In 1997, Cliffhanger debuted a line of creator-owned comic books which included such popular works as J. Scott Campbell's Danger Girl, Joe Madureira's Battle Chasers, Humberto Ramos' Crimson and Out There, Joe Kelly & Chris Bachalo's Steampunk, Kurt Busiek and Carlos Pacheco's Arrowsmith and Warren Ellis's Two-Step and Tokyo Storm Warning.

1997 also saw a revamp of all the WildStorm Universe titles, including such prominent comic-book names as Alan Moore, Warren Ellis, Adam Warren, Sean Phillips and Joe Casey. After this revamp the new Wildcats series, Stormwatch and DV8 took the places of the most popular and most commercially successful comics of the WildStorm Universe.

The DC years

As sales of comic books went into decline from 1993, Jim Lee started to look for a buyer in the mid-1990s. The result was the 1998 acquisition of WildStorm by DC Comics (effective January 1999). According to DC, this was meant to "strengthen both WildStorm's ability to expand its editorial goals and diversifying DC's output."[1] Jim Lee said that he was lucky that it was DC and not Marvel that bought him out, with consideration to Marvel Comics' bankruptcy during the same period. DC's acquisition of WildStorm allowed the two universes to interact with each other, with the result that characters from each universe would soon make appearances in each other's titles.


1999 became a hallmark year for WildStorm. It launched several new titles, including The Authority, a dark and violent superhero comic, whose heroes had total disregard about things such as honorable battle or not killing their opponents. Its goal was only in making the world a better place. Warren Ellis created The Authority from the ashes of Stormwatch. He would write its first twelve issues before handing the series over to Mark Millar. The Authority fused the hope and strivings of the Silver Age superheroes with a cynical look at humanity. The fight between the heroes and the corrupt parts of humanity would lead the series into the 2004 Wildstorm crossover, Coup d'Etat, where the Authority would take control of the United States of America. Ellis and artist John Cassaday would create Planetary, a story about explorers of the strange. This would be an experiment in intermeshing a look at pop culture, comic book history and literature with Cassaday's unique artwork.

Around this time, WildStorm also launched a new imprint titled America's Best Comics. This was specifically to allow Alan Moore to create a number of comics based on his own ideas. The line has been widely lauded and awarded, giving life to titles such as Promethea, The League of Extraordinary Gentlemen, Tomorrow Stories, Tom Strong and Top 10.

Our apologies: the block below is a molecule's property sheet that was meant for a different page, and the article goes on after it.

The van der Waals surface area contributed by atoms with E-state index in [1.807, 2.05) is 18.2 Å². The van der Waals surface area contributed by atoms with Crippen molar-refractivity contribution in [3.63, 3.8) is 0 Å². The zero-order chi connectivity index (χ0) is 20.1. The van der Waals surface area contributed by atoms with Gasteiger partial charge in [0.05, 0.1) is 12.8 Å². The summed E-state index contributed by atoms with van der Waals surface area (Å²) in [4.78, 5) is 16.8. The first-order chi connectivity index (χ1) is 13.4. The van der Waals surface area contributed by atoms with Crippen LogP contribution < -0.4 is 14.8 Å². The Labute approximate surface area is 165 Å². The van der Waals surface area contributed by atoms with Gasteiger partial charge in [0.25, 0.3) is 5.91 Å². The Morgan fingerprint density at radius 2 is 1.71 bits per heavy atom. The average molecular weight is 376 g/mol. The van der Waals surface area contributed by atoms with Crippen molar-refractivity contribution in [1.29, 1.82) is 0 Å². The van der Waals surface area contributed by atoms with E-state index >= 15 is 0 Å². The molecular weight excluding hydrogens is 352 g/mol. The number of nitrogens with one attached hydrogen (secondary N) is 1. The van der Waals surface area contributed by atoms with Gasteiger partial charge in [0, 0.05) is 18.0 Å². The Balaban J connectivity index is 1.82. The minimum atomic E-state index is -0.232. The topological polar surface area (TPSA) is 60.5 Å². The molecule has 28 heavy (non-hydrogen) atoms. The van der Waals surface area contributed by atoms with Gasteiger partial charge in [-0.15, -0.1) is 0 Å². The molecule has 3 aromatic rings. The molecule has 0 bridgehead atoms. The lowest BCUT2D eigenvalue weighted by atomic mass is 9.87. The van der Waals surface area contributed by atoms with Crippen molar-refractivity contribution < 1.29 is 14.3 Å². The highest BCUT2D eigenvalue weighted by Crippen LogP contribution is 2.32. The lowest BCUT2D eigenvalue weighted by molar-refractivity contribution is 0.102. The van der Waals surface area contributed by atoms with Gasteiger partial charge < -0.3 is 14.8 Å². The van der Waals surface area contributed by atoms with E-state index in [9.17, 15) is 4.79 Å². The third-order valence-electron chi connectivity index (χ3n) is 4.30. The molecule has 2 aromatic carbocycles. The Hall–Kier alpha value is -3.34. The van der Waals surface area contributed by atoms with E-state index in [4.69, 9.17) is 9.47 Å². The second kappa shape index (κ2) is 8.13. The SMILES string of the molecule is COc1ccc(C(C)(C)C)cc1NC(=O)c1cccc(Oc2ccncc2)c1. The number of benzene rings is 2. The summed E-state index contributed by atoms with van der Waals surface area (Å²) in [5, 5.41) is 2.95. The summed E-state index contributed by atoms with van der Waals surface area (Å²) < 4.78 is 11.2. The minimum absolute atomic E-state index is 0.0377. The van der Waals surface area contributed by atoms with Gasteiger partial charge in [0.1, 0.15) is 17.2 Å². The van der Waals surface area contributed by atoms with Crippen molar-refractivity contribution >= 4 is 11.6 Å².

The studio launched "Eye of the Storm" in 2001 as an experiment. Most of the WildStorm imprint morphed into "Mature Readers" superhero comics. Joe Casey kept writing Wildcats, although it became Wildcats 3.0. The new version was penciled by Dustin Nguyen with inks by Richard Friend. "Gen 13" was relaunched with a new first issue, written by X-Men's Chris Claremont. Although "Gen 13" remained an all-ages comic, its spin-off "21 Down" specialized. "21 Down" was written by Jimmy Palmiotti and Justin Grey. After "Point Blank," a mini-series starring Grifter, Ed Brubaker carried on with the same ideas and launched the critically acclaimed "Sleeper", set in the WildStorm universe.

2001 also saw the start of Warren Ellis's Global Frequency. The rights for Global Frequency were bought by Warner Bros. in 2004 and a pilot for a TV series for the WB network was made. However, the show was not picked up, although the pilot was later leaked to the internet. Stormwatch was remade into Stormwatch: Team Achilles, an anti-superhero book featuring Black Razors-leader Ben Santini and his group of soldiers marking humans stand in the Wildstorm Universe.

The studio gave The Authority to writer Robbie Morrison. The Authority team starred in a one-shot called "Scorched Earth" (2003) and appeared in a back-up story that ran in all the "Eye of the Storm" titles. After this, they finally received a new ongoing series. It was the series that featured a storyline that became the "Coup D'État" crossover, which ran through "Authority", "Sleeper", Stormwatch: Team Achilles" and "Wildcats 3.0."

Two anthology "Winter special" books also came out, but sales floundered despite critical acclaim. Some titles, such as Gen 13, suffered cancellation early on and 21 Down did not get its promised second season. Thus, most of the line was canceled two years after its foundation, except for Sleeper, which got its second season published and had a definite ending. Wildcats 3.0 was the title fans most derided DC for canceling, considering writer Joe Casey stated that he planned an organic ending in #40. Even though canceled, Stormwatch: Team Achilles's last issue never came out due to very low sales and to writer Micah Wright lying to the publishers about his military history.

Current direction

In 2004, WildStorm revamped its system of sub-imprints. The company properties fell under the Wildstorm Universe imprint, the creator-owned properties fell under the WildStorm Signature Series imprint and all the licensed properties fell under the WildStorm imprint.

In the post-Eye of the Storm state, WildStorm published fewer titles centered around its Wildstorm universe titles, including Majestic, whose series grew out of his spotlight in Superman titles and Wildcats: Nemesis. In August 2006, WildStorm consolidated all its output under a single "WildStorm" label to simplify the imprint for consumers and retailers. Then in 2007, the Wildstorm universe became Earth-50 of the new multiverse in the DC universe.

In May 2008, it was announced that the events of Wildstorm: Revelations, of Wildstorm: Armageddon and of Number of the Beast will segue into Wildstorm: World's End, a post-apocalyptic direction for the line. In July of the same year Christos Gage and Neil Googe published a new WildCats #1. There followed in August 2008 a new Authority #1 by Dan Abnett and Andy Lanning with art by Simon Coleby.

As of 2009, WildStorm continues to vary its publishing with licensed properties, such as A Nightmare on Elm Street, Friday the 13th, The Texas Chainsaw Massacre, World of Warcraft ,The X-Files and Dante's Inferno (game). WildStorm has also published original graphic novels from the pens of writers Kevin J. Anderson, John Ridley and David Brin.



External links

See also


Got something to say? Make a comment.
Your name
Your email address